- Morgan Tsvangirai owned five houses and 23 cars, including several top range vehicles, his family has told the Master of High Court.
- The family revealed the properties while challenging an estate inventory filed with the court by Tsvangirai's widow, Elizabeth Macheka.
- The late MDC-T leader passed away on the 14th February, 2018
Morgan Tsvangirai's wife reportedly declared a house in Strathaven, Harare, as the only immovable property that the late opposition leader owned, along with a 45 herd of cattle in Kwekwe and others in Buhera.
However, his family claimed he owned five houses and 23 cars, in a court hearing to argue his widow's claim.
Elizabeth Macheka indicated that her husband owned six vehicles, a Mercedes Benz S350 (ABI 6365), Mercedes Benz GL (ADV 9705), Toyota Prado (ADQ 1536), Isuzu KB300 (ACG 6324), Isuzu KB250 (ACB 8661) and Isuzu KB250 (ACB 8559).
However, Harare lawyer Jonathan Samkange, representing Tsvangirai's family told the court that the late MDC-T leader had other properties.
He listed homes in Highlands, Borrowdale, Philadelphia, Number 16 Kent Road, and a farm in Mazowe, Briefly.co.za gathered.
Samkange told the Master of High Court that the following vehicles were also allegedly left out of Macheka's inventory: three Mercedes Benz vehicles, a Range Rover, Nissan Navara, three Toyota Prado vehicles, a Toyota Vitz, a Toyota Hilux, five Isuzu trucks, a BMW X5 (at Gwanda Police Station) and a Toyota Land Cruiser (at CMED).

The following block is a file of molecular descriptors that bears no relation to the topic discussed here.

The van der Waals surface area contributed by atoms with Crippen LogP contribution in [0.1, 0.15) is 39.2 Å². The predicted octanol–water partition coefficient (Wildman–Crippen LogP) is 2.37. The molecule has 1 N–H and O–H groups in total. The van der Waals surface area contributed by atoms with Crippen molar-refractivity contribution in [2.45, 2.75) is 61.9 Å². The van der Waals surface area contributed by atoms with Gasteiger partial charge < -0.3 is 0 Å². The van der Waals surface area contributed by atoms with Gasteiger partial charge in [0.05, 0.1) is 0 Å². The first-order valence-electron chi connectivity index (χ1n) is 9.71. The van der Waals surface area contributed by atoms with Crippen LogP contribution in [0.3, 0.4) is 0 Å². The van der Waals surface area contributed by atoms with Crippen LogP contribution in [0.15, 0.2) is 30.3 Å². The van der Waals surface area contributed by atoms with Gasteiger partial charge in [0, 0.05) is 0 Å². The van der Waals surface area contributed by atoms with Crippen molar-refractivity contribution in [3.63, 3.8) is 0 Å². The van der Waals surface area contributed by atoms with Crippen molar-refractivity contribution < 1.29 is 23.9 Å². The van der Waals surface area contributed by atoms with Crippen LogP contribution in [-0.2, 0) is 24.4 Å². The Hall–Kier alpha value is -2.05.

Tsvangirai's mother was caught on tape at his burial, instructing the family to keep Macheka away from the funeral, and the family is now challenging the legality of Macheka's marriage to Tsvangirai.
Samkange requested a meeting with all the interested parties before the Master to discuss the matter.
"We have instructions to challenge Elizabeth Macheka as the deceased's surviving spouse and the inventory that she lodged with yourselves. The inventory left out several properties and it is our firm belief that this was done fraudulently," he said.
Tsvangirai, who died on February 14 in South Africa after battling colon cancer at Wits Donald Gordon Medical Centre, received a state assisted funeral, while his treatment bill was also covered by government.
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